News & Media

27 August, 2021

Australian Newsletter - Issue 693

EXECUTIVES WARN OF GROWING CONTAINER SHIP SHORTAGES
Source: Harry Dempsey (FT.com)
Orders for new vessels are surging but availability is still unlikely to keep pace with global logistics demand. For months the world’s largest shipping groups have grappled with container shortages and a lack of berths in ports, as seesawing demand and Covid-19 heaped pressure on global logistics. Now another shortage is occupying the industry’s attention: that of the ships themselves. Executives have warned that, despite a recent surge in orders for new vessels, the availability of container ships is likely to remain strained in coming years given soaring demand for their services and the complexity of retooling fleets for environmental reasons. Xavier Destriau, chief financial officer of Israel’s Zim, one the world’s largest shipping groups, said that the tight supply of vessels posed “a potential major threat” given that many companies have hesitated until this year to order new capacity, while many old ships are overdue for scrapping. FULL STORY  

ONE IN 20 BULK CARRIERS CAUGHT IN CHINA PORT CONGESTION
Source: Michelle Bockmann (Lloydslist.maritimeintelligence.informa.com)
Unwinding of logistics logjam to determine the direction of rates in the coming months. Port congestion at this scale has not been seen in China since the halcyon days of the 2000s. Almost 6% of the world’s bulk carrier fleet is at anchor off Chinese ports as rising port congestion underpins bulk carrier rates, now at their highest in 11 years. Some 599 bulk carriers (over 10,000 dwt) totalling 52.6m dwt are tracked at key anchorages along the Chinese coast, according to Lloyd’s List Intelligence data compiled by Lloyd’s List. The massive logistics logjam means that nearly one in every 20 ships from the global fleet of some 11,850 bulk carriers is now waiting at ports in China to either load or discharge cargo. FULL STORY

CHINA REOPENS TERMINAL AT WORLD’S THIRD-BUSIEST PORT
Source: Bloomberg.com
The Meishan terminal at China’s second-busiest port reopened Wednesday following a two-week shutdown that further snarled already stressed shipping routes in Asia. The terminal will start the resumption of normal operations Wednesday, a port official said at a press conference in the city of Ningbo. The terminal was about a quarter of the Ningbo-Zhoushan port’s capacity and was shut from Aug. 11 after a worker was found to be infected with Covid-19. The congestion and delays on global shipping routes due to Covid has only worsened this year as Chinese exports hit new records due to rising global demand. This was the second closure of part of a port in China this year due to a Covid outbreak, after the month-long shutdown of Yantian port from late May. FULL STORY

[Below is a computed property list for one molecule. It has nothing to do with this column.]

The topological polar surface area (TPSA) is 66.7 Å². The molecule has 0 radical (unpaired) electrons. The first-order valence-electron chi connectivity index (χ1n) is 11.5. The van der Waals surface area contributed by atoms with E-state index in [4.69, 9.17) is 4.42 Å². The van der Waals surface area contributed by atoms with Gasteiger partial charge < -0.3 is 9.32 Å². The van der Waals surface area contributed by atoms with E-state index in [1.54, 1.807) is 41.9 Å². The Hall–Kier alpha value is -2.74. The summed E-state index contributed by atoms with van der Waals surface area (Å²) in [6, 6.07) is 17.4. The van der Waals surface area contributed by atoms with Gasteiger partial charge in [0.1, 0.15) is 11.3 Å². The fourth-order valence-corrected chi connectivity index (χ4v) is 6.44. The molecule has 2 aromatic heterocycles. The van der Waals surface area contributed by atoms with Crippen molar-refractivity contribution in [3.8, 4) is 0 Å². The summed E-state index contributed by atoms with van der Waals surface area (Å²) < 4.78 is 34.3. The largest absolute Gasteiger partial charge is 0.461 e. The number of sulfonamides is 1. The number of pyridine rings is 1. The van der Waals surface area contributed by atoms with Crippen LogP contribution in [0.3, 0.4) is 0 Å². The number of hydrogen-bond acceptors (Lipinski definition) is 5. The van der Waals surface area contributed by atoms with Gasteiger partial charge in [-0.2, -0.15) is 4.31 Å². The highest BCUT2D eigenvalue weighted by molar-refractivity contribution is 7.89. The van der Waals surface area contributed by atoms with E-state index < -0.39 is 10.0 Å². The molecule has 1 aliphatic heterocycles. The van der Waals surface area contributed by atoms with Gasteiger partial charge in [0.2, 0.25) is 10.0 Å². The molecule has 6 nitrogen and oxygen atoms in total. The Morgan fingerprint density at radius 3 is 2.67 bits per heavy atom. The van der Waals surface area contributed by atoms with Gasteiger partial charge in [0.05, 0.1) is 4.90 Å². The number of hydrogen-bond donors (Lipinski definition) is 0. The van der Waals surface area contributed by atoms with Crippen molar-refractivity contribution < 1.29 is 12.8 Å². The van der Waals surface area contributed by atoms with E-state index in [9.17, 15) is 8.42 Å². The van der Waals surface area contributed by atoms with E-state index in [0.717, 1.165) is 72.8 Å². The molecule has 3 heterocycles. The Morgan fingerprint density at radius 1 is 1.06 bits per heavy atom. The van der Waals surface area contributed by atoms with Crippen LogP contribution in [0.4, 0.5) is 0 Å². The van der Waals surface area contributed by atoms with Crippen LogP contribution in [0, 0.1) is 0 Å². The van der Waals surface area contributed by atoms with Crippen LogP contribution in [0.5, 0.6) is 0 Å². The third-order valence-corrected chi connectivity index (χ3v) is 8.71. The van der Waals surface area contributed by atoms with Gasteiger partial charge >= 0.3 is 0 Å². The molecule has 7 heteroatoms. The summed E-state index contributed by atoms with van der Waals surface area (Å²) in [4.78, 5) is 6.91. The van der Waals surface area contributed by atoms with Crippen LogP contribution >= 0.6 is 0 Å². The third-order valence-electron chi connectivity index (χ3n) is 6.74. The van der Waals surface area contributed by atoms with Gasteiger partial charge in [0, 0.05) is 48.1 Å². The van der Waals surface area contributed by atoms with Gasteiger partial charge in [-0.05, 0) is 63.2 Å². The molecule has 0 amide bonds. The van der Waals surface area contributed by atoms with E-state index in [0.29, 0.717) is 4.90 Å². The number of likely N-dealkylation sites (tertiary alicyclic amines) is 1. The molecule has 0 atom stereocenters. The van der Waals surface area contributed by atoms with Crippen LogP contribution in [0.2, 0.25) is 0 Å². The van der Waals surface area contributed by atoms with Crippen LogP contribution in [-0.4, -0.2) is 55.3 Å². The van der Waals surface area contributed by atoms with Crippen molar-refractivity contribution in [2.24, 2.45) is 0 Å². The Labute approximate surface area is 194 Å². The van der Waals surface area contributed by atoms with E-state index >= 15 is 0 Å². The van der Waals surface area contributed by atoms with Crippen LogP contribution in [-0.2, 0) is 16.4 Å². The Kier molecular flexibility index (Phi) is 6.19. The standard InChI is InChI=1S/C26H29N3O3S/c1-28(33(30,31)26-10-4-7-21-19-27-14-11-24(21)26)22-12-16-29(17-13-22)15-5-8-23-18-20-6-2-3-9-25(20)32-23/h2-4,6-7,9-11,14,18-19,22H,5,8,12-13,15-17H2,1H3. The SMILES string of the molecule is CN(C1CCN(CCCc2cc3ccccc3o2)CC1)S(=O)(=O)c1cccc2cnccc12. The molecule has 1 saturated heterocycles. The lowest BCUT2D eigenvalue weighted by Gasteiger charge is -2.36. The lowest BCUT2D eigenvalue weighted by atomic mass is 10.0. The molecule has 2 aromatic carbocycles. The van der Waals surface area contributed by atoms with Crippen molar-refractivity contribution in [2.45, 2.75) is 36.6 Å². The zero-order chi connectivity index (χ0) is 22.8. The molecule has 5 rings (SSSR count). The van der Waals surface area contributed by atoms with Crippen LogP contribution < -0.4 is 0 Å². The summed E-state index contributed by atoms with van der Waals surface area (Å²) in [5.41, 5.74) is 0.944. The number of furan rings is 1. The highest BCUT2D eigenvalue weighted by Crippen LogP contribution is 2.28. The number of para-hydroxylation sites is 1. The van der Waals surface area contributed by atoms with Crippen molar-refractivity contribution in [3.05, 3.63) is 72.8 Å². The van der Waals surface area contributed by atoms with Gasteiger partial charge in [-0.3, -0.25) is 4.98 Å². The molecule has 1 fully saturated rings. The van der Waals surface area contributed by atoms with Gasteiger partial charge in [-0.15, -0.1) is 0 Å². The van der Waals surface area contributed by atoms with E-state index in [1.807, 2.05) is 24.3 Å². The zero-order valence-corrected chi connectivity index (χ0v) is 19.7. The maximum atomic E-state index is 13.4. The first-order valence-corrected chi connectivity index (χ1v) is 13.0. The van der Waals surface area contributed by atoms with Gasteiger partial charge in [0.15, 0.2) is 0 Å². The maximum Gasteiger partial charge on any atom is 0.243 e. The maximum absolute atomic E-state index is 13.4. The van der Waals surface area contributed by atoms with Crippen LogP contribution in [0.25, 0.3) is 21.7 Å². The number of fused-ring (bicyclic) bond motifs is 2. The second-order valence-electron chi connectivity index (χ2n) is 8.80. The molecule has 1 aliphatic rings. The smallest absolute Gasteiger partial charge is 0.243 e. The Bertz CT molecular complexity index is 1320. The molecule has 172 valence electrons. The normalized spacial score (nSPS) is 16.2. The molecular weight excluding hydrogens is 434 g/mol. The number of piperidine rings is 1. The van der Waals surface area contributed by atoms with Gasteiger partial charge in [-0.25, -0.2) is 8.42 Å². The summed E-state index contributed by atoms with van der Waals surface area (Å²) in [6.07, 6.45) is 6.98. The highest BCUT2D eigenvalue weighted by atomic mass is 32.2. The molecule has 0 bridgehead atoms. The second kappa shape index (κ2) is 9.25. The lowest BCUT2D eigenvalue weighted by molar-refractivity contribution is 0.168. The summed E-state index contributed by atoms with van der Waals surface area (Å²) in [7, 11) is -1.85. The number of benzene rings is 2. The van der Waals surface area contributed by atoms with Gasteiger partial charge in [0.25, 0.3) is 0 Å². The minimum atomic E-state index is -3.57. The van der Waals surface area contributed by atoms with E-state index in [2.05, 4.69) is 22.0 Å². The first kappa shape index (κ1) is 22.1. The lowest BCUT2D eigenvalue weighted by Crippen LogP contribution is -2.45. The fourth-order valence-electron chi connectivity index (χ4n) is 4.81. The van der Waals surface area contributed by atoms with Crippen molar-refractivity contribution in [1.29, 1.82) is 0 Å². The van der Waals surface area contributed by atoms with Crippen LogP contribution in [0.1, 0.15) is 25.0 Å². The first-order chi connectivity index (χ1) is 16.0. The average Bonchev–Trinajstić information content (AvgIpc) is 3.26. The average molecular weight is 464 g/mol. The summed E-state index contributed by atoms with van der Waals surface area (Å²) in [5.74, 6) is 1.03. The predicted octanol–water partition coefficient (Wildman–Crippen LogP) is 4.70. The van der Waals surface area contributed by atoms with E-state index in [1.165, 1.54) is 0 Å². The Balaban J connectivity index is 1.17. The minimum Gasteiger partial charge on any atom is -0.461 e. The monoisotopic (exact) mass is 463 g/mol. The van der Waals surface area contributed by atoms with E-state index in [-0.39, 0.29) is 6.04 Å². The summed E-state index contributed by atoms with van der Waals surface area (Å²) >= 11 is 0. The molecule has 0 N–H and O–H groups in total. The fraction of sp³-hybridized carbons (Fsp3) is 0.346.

VIKING ANNOUNCES NEW WORLD CRUISES FOR 2023-2024
Source: Donald Wood (TravelPulse.com)
Viking announced its new 2023-2024 Viking World Cruise, which will span 138 days, 28 countries and 57 ports, with overnight stays in 11 cities. After the 2021 and 2022 World Cruises sold out in record time, Viking will now offer a choice of two dates from Fort Lauderdale, including Viking Sky departing on December 20, 2023, and Viking Neptune departing on December 23, 2023. Passengers on both ships departing Florida will journey to Central America, before transiting the Panama Canal and sailing up the West Coast of North America. Guests booking the shorter 121-day Viking World Journeys itinerary will join the adventure in Los Angeles. FULL STORY

‘ROOM FOR EVERYONE’ TO MAKE GREEN HYDROGEN, SAYS DBI
Source: Jenny Wiggins (AFR.com)
Dalrymple Bay Infrastructure believes there should be “room for everyone” in Australia to produce green hydrogen, chief executive Anthony Timbrell said after the coal export terminal delivered a first-half net profit of $113.2 million. DBI already had an established deep-water port at a closer shipping distance to Asia than some other green hydrogen proposals being contemplated around Australia, but it did not expect competition to be an issue, Mr Timbrell said. “If the hydrogen industry develops to the extent that some experts are forecasting, then there will be room for everyone and it won’t necessarily be a matter of just one or two select projects getting up,” he said. FULL STORY